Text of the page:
And it’s where mental illness starts manifesting. Um, the Scandinavians are the best country for these sorts of research cause everybody’s on a database in Scandinavia. So they’ve demonstrated that there’s no difference between the suicide rates of teenagers who are on RTA versus those who aren’t. You know, and that’s an entire country population study.
So we use that sort of data to try and reassure people that a lot of the bad press is not. But if you search the internet, you’ll find a lot of bad press about RTA and, and it doesn’t fit what we see in clinical practice. You know, we treat thousands of, of young people a year without any problems.
Ashley: Isotretinoin is definitely the most powerful tool we’ve got in the fight against acne. But if your acne isn’t all that severe, there are milder tools at your disposal. Like instead of taking isotretinoin in pill form, you can use it as a face cream, what’s called a topical retinoid.
Alexa Shipman: And that’s amazingly good.
Plus it is also anti-aging, anti wrinkle, anti blemish. It’s what’s in all the extensive anti-aging creams. So it’s, it’s quite a good one to get into the habit of using to control your acne cause you’ll also end up looking beautiful forever. Retinoids basically shrink your oily glands. So when you’re taking it by mouth, you become super, super, super dry with nose bleeds and you’re greasing your lips and things like that.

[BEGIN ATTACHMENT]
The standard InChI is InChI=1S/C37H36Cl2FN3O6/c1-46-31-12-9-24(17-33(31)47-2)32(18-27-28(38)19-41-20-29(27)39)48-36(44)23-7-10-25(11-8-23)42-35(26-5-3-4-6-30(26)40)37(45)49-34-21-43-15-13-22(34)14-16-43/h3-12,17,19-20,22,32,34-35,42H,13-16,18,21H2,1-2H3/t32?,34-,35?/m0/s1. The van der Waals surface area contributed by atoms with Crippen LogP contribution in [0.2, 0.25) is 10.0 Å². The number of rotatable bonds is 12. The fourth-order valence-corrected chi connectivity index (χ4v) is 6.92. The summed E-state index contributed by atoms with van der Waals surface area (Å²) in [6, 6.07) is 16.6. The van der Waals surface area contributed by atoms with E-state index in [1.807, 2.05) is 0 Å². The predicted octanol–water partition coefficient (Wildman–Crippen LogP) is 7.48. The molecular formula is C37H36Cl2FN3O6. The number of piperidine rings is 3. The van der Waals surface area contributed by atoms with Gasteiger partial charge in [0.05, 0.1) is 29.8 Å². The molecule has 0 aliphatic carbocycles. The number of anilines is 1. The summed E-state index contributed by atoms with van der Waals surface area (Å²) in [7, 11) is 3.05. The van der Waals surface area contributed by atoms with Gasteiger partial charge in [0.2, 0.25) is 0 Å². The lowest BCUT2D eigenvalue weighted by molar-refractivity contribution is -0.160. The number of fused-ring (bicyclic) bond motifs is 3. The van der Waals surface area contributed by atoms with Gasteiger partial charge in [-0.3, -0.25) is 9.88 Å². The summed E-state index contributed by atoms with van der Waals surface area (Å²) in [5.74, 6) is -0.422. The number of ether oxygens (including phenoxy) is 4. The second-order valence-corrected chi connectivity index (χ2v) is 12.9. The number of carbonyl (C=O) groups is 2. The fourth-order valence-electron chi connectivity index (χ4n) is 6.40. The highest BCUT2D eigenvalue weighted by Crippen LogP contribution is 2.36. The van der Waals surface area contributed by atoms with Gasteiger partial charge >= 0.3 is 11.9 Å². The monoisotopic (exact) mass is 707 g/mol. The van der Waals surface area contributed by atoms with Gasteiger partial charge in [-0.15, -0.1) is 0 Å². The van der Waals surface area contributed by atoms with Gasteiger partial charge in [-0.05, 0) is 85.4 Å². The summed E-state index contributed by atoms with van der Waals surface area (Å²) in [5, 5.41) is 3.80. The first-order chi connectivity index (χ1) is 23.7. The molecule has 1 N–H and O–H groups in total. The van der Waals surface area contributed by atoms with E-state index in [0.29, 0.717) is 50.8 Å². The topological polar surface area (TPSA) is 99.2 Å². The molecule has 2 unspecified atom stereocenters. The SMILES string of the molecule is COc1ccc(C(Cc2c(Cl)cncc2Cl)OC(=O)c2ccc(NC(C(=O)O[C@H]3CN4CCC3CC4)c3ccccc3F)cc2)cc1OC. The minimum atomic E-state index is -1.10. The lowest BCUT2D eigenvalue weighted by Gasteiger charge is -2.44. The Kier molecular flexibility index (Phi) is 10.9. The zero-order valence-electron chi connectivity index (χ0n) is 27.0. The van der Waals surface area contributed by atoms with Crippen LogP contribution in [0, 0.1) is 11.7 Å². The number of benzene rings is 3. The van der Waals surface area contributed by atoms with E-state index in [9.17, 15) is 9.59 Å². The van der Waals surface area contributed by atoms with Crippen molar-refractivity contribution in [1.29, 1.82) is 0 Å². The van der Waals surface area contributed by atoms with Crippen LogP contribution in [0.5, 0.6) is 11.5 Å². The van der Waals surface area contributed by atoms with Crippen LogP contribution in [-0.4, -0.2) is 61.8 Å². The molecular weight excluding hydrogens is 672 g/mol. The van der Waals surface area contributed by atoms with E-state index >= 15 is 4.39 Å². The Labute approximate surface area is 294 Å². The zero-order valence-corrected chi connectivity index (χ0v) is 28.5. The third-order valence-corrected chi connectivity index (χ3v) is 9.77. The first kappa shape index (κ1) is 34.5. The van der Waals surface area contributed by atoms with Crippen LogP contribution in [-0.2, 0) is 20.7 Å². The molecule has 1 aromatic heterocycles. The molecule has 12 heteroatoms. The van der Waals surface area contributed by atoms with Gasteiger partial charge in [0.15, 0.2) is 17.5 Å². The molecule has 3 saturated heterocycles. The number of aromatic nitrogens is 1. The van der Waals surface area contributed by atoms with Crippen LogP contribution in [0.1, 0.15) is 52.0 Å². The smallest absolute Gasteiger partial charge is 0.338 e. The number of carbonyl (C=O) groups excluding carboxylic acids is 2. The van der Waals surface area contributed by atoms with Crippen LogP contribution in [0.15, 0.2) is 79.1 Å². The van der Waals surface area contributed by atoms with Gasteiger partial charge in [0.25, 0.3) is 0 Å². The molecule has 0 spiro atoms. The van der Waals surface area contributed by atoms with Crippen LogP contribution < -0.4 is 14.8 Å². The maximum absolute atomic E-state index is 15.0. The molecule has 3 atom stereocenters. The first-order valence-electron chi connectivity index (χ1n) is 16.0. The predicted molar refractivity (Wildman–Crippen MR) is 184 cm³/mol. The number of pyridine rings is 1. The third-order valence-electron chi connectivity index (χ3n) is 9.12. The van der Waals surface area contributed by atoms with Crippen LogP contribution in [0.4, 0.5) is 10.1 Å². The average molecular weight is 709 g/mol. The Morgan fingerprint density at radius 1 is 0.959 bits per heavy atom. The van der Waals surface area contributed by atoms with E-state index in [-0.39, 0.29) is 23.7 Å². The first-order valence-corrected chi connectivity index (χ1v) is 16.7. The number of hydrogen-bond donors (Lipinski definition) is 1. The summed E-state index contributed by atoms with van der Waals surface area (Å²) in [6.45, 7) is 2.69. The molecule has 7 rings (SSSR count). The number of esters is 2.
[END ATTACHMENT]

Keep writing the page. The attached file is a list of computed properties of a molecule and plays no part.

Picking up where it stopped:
And you probably juggle to wear contact lenses and you almost look like you got eczema. Whereas the cream, you’re just getting the local effects. So your skin may get a little bit red to start with, but you often then get used to it so it settles down. But it’s basically sort of stripping all the oil out your skin.
So you are a lot less greasy and the oily glands start shrinking, so they start getting blocked. So you lose all those little pimples and blackhead.
Ashley: How is that in an anti-aging cream then? I feel like that would be the opposite of what you want.
Alexa Shipman: because it also stimulates collagen formation, so it seems to prevent some of that wrinkle formation.